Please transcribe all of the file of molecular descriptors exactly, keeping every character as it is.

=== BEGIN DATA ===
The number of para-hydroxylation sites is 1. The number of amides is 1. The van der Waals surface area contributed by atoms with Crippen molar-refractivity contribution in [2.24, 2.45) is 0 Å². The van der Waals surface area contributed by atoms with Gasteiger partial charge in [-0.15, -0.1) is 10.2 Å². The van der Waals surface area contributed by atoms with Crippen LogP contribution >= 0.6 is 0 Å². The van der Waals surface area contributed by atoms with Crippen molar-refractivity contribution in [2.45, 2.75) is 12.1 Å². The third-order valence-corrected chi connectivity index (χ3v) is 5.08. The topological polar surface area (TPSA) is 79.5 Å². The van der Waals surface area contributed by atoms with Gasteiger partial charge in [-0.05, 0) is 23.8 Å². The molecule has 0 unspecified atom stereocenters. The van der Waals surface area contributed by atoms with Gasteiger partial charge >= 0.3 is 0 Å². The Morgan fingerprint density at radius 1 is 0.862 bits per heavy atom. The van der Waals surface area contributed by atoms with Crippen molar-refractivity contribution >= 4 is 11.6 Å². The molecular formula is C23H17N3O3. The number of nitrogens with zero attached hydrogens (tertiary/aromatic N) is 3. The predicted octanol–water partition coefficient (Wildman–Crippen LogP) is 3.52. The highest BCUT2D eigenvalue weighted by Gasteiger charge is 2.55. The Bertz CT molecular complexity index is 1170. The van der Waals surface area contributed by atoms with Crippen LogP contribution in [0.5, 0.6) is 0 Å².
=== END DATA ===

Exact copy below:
The number of para-hydroxylation sites is 1. The number of amides is 1. The van der Waals surface area contributed by atoms with Crippen molar-refractivity contribution in [2.24, 2.45) is 0 Å². The van der Waals surface area contributed by atoms with Gasteiger partial charge in [-0.15, -0.1) is 10.2 Å². The van der Waals surface area contributed by atoms with Crippen LogP contribution >= 0.6 is 0 Å². The van der Waals surface area contributed by atoms with Crippen molar-refractivity contribution in [2.45, 2.75) is 12.1 Å². The third-order valence-corrected chi connectivity index (χ3v) is 5.08. The topological polar surface area (TPSA) is 79.5 Å². The van der Waals surface area contributed by atoms with Gasteiger partial charge in [-0.05, 0) is 23.8 Å². The molecule has 0 unspecified atom stereocenters. The van der Waals surface area contributed by atoms with Gasteiger partial charge >= 0.3 is 0 Å². The Morgan fingerprint density at radius 1 is 0.862 bits per heavy atom. The van der Waals surface area contributed by atoms with Crippen molar-refractivity contribution >= 4 is 11.6 Å². The molecular formula is C23H17N3O3. The number of nitrogens with zero attached hydrogens (tertiary/aromatic N) is 3. The predicted octanol–water partition coefficient (Wildman–Crippen LogP) is 3.52. The highest BCUT2D eigenvalue weighted by Gasteiger charge is 2.55. The Bertz CT molecular complexity index is 1170. The van der Waals surface area contributed by atoms with Crippen LogP contribution in [0.5, 0.6) is 0 Å².